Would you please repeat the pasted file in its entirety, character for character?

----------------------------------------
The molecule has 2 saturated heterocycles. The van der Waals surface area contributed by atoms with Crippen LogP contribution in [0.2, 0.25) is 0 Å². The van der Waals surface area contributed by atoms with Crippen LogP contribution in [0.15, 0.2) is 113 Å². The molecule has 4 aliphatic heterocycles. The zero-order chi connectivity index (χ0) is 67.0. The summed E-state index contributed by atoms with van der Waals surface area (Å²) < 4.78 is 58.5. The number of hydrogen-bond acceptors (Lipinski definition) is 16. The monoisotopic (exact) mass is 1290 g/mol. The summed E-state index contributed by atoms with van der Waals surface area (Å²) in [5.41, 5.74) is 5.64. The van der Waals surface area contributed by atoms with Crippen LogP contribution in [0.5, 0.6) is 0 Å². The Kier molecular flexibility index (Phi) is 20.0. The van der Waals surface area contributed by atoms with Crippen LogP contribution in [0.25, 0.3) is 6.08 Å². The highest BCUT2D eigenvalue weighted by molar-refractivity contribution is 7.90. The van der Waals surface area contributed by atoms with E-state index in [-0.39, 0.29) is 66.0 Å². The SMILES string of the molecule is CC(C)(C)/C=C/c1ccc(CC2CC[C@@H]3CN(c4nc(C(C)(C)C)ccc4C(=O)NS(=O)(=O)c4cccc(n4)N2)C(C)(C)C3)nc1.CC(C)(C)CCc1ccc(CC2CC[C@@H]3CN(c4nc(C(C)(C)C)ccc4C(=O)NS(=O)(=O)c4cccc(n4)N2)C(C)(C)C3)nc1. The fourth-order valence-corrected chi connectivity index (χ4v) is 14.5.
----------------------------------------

The molecule has 2 saturated heterocycles. The van der Waals surface area contributed by atoms with Crippen LogP contribution in [0.2, 0.25) is 0 Å². The van der Waals surface area contributed by atoms with Crippen LogP contribution in [0.15, 0.2) is 113 Å². The molecule has 4 aliphatic heterocycles. The zero-order chi connectivity index (χ0) is 67.0. The summed E-state index contributed by atoms with van der Waals surface area (Å²) < 4.78 is 58.5. The number of hydrogen-bond acceptors (Lipinski definition) is 16. The monoisotopic (exact) mass is 1290 g/mol. The summed E-state index contributed by atoms with van der Waals surface area (Å²) in [5.41, 5.74) is 5.64. The van der Waals surface area contributed by atoms with Crippen LogP contribution in [0.5, 0.6) is 0 Å². The Kier molecular flexibility index (Phi) is 20.0. The van der Waals surface area contributed by atoms with Crippen LogP contribution in [0.25, 0.3) is 6.08 Å². The highest BCUT2D eigenvalue weighted by molar-refractivity contribution is 7.90. The van der Waals surface area contributed by atoms with E-state index in [-0.39, 0.29) is 66.0 Å². The SMILES string of the molecule is CC(C)(C)/C=C/c1ccc(CC2CC[C@@H]3CN(c4nc(C(C)(C)C)ccc4C(=O)NS(=O)(=O)c4cccc(n4)N2)C(C)(C)C3)nc1.CC(C)(C)CCc1ccc(CC2CC[C@@H]3CN(c4nc(C(C)(C)C)ccc4C(=O)NS(=O)(=O)c4cccc(n4)N2)C(C)(C)C3)nc1. The fourth-order valence-corrected chi connectivity index (χ4v) is 14.5.